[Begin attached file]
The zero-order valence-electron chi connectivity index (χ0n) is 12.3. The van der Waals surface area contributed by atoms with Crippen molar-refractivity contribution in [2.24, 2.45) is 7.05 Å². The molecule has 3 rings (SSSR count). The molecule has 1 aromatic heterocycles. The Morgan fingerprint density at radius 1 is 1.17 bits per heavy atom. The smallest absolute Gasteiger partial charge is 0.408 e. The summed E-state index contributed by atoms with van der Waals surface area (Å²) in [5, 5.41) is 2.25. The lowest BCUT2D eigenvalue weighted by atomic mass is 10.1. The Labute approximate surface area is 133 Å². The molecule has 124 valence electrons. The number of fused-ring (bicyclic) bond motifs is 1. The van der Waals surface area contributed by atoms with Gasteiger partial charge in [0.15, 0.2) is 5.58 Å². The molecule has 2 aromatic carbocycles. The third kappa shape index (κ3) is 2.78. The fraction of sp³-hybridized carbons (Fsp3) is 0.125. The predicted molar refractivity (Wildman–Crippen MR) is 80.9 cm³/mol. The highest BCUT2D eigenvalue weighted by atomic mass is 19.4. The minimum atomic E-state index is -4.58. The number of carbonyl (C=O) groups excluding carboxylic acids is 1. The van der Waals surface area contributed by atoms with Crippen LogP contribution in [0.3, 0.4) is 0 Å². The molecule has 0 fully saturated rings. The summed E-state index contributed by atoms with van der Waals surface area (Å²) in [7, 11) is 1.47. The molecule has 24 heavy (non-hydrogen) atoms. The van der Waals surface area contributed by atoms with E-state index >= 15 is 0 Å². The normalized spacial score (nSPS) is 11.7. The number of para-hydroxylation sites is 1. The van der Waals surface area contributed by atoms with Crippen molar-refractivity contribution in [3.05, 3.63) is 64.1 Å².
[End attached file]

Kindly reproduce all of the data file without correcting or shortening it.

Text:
The zero-order valence-electron chi connectivity index (χ0n) is 12.3. The van der Waals surface area contributed by atoms with Crippen molar-refractivity contribution in [2.24, 2.45) is 7.05 Å². The molecule has 3 rings (SSSR count). The molecule has 1 aromatic heterocycles. The Morgan fingerprint density at radius 1 is 1.17 bits per heavy atom. The smallest absolute Gasteiger partial charge is 0.408 e. The summed E-state index contributed by atoms with van der Waals surface area (Å²) in [5, 5.41) is 2.25. The lowest BCUT2D eigenvalue weighted by atomic mass is 10.1. The Labute approximate surface area is 133 Å². The molecule has 124 valence electrons. The number of fused-ring (bicyclic) bond motifs is 1. The van der Waals surface area contributed by atoms with Gasteiger partial charge in [0.15, 0.2) is 5.58 Å². The molecule has 2 aromatic carbocycles. The third kappa shape index (κ3) is 2.78. The fraction of sp³-hybridized carbons (Fsp3) is 0.125. The predicted molar refractivity (Wildman–Crippen MR) is 80.9 cm³/mol. The highest BCUT2D eigenvalue weighted by atomic mass is 19.4. The minimum atomic E-state index is -4.58. The number of carbonyl (C=O) groups excluding carboxylic acids is 1. The van der Waals surface area contributed by atoms with Crippen LogP contribution in [0.3, 0.4) is 0 Å². The molecule has 0 fully saturated rings. The summed E-state index contributed by atoms with van der Waals surface area (Å²) in [7, 11) is 1.47. The molecule has 24 heavy (non-hydrogen) atoms. The van der Waals surface area contributed by atoms with E-state index >= 15 is 0 Å². The normalized spacial score (nSPS) is 11.7. The number of para-hydroxylation sites is 1. The van der Waals surface area contributed by atoms with Crippen molar-refractivity contribution in [3.05, 3.63) is 64.1 Å².